Every fabric is woven. Except for knit. Exactly.
It wasn’t very helpful, but they had lots of items in the sales stash, rayon, 100% cotton. It was summertime and I had a Boba wrap, it was too hot. I was looking for something that was lighter fabric for the wrap and also that it breathes. I was looking at rayon, though I realized that rayon is synthetic, even though it is made from natural pulp. Okay so no rayon.
I wanted to buy something with a one way stretch like Wrapsody hybrid. So I bought 5 meters of fabric with a one way stretch. I made half of it into a ring sling and then I tried to wrap him with the other half. This fabric was too slippery and wasn’t easy to pull, it was awkward to put it on. It wasn’t as soft as a woven wrap, it was bulky, so I made the rest of the fabric into a pillow cover.
Oh that looks beautiful!
I also got this carrier cover from my sister.
Oh whoa – look at that! It’s got ears on the hood! It’s so cute, I love it. It’s got little pockets for your hands.
This attracts good attention when I put this on him and go out. It’s a whole set with ergo hip seat. I use the cover all the time.
Sunmi and I originally met October 15, 2016, and we spoke for about four hours. This article is a condensed and edited version of our interview. Her story, like many, was so interesting it became a three part series. The first is called Growing up Korean. The next article is called A journey to Canadian, where she shares how she moved to Canada and then stayed.
Sunmi Cha is a full trained and license naturopathic doctor in Ottawa. Visit her website here.
1. The first installment of the documentary of The Secret of Traditional Parenting can be found here. Here is the link to the second and third installment.â©
2. The Ergo hip seat is available for sale on Gmarket in Korea.â©
Out in Red Deer, Alberta, there is a little wrap company known as West of the 4th Weaving. This year, I was extremely lucky to have West of the 4th Weaving agree to create a custom colourway for Babywearing in Canada. Working with them was amazing, West of the 4th is made up of the husband and wife duo of Nancy and Corwyn Warwaruk.
Corwyn soon began with talk of weft by sending me pictures — pictures of spools!! — asking me if I wanted to do a cotton or flax weft. The flax weft is a light grey, imparting a bit of silver twinkle to the final wrap, and the cotton brings a brightness in with the white.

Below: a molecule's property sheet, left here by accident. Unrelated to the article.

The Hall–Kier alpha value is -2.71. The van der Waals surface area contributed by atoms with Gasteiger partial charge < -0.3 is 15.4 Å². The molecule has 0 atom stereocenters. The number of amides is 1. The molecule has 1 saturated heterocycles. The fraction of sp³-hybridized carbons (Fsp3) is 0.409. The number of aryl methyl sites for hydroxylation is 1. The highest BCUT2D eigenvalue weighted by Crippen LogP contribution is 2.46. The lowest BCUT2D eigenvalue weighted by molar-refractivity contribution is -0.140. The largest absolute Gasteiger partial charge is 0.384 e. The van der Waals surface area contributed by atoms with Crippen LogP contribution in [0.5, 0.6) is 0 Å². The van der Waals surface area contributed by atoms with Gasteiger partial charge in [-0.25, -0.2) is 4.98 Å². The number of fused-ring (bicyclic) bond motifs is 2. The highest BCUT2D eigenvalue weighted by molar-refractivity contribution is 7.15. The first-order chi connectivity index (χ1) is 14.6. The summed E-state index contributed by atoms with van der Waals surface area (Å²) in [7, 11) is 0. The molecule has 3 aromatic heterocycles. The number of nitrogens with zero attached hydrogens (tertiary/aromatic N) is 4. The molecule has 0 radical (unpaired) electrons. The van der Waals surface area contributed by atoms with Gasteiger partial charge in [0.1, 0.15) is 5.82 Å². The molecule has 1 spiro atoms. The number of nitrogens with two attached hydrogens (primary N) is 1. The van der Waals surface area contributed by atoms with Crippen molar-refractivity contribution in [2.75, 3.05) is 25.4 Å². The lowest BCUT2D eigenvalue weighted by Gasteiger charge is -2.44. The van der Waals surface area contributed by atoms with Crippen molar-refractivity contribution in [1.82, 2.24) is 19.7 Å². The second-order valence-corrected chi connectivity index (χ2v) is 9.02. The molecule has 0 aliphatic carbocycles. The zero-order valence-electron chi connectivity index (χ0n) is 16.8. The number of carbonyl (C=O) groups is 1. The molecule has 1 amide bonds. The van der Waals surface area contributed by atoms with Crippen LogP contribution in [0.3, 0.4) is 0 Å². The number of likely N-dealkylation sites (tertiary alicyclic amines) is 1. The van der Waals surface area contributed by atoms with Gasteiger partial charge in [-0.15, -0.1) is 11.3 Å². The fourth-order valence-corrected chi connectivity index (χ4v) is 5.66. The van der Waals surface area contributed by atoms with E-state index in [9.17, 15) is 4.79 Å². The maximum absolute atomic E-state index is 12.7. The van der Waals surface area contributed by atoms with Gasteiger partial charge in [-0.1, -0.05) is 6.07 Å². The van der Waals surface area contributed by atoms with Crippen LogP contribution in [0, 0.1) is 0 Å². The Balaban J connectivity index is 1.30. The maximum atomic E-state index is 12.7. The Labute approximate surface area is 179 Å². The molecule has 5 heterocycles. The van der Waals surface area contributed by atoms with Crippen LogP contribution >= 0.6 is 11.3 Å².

TWO gorgeous choices, how could I even decide?Â So I chose BOTH. Yep, that’s how things run when you just can’t resist babywearing porn.
Soon after, Nancy started working on the wrap’s design based on Babywearing in Canada’s colours, red, white and black. When I asked what was her thought process, this is the answer I received:
“Nancy looked at the elements of your logo and dissected out the primary elements. She wanted to design the wrap to be truly Canadian so that when some one saw the design they would immediately think of our country. The red back ground represents the red of the maple leaf, and the general placement of the white makes one think of the blend of red and white of the Canadian flag. The black element represents the outline of the babywearing person. The blend of the white and the black makes one think of the babywearing person in the logo.”
With this thought in mind, Nancy’s design quickly moved from conception to reality.
There is something just magical about working with a weaver on a new carrier. It’s a combination of your vision, and their interpretation. It can be pretty overwhelming to see your baby brought to live in the caring hands of a weaver — especially with a pair like Nancy and Corwyn at the helm. The communication was fabulous and to receive pictures of Nancy looking meditative and zen as she readies the loom to create a piece of wonder, is beyond words.
There’s nothing better than being than wearing a baby wrapped and keeping them close through our hot Canadian summers and cold winters. What do you believe you should call such a wrap? That sums up this country, warm summer days and cold winter nights.
Can you picture yourself wearing your babe in this wrap?
The winner of the naming competition gets first right to purchase. There are only EIGHT wraps available, four flax blend, four cotton.
Each wrap comes with a Babywearing in Canada Conference bag, and a limited edition certificate stating which wrap you have purchased, and in which length.